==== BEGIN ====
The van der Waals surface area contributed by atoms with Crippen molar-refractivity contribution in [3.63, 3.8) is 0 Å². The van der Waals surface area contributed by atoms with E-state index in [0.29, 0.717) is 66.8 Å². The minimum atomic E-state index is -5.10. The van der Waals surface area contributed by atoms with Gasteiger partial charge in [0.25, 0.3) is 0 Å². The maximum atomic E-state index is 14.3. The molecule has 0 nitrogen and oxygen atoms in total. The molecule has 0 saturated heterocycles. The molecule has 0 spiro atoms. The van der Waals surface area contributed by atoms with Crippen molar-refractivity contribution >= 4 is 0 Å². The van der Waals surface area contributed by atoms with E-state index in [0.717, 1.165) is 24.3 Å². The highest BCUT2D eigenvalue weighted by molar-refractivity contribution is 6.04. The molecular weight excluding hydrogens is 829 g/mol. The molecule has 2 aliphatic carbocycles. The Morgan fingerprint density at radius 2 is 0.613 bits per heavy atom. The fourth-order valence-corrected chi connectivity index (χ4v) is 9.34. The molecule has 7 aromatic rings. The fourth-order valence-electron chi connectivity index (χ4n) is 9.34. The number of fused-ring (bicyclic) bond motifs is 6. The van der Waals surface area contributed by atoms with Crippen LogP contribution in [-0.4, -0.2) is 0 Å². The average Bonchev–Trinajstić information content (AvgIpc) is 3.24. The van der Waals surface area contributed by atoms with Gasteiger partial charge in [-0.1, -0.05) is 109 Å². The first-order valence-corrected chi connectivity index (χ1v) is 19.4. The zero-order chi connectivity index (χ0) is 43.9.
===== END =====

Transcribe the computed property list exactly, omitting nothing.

The van der Waals surface area contributed by atoms with Crippen molar-refractivity contribution in [3.63, 3.8) is 0 Å². The van der Waals surface area contributed by atoms with E-state index in [0.29, 0.717) is 66.8 Å². The minimum atomic E-state index is -5.10. The van der Waals surface area contributed by atoms with Gasteiger partial charge in [0.25, 0.3) is 0 Å². The maximum atomic E-state index is 14.3. The molecule has 0 nitrogen and oxygen atoms in total. The molecule has 0 saturated heterocycles. The molecule has 0 spiro atoms. The van der Waals surface area contributed by atoms with Crippen molar-refractivity contribution >= 4 is 0 Å². The van der Waals surface area contributed by atoms with E-state index in [0.717, 1.165) is 24.3 Å². The highest BCUT2D eigenvalue weighted by molar-refractivity contribution is 6.04. The molecular weight excluding hydrogens is 829 g/mol. The molecule has 2 aliphatic carbocycles. The Morgan fingerprint density at radius 2 is 0.613 bits per heavy atom. The fourth-order valence-corrected chi connectivity index (χ4v) is 9.34. The molecule has 7 aromatic rings. The fourth-order valence-electron chi connectivity index (χ4n) is 9.34. The number of fused-ring (bicyclic) bond motifs is 6. The van der Waals surface area contributed by atoms with Crippen LogP contribution in [-0.4, -0.2) is 0 Å². The average Bonchev–Trinajstić information content (AvgIpc) is 3.24. The van der Waals surface area contributed by atoms with Gasteiger partial charge in [-0.1, -0.05) is 109 Å². The first-order valence-corrected chi connectivity index (χ1v) is 19.4. The zero-order chi connectivity index (χ0) is 43.9.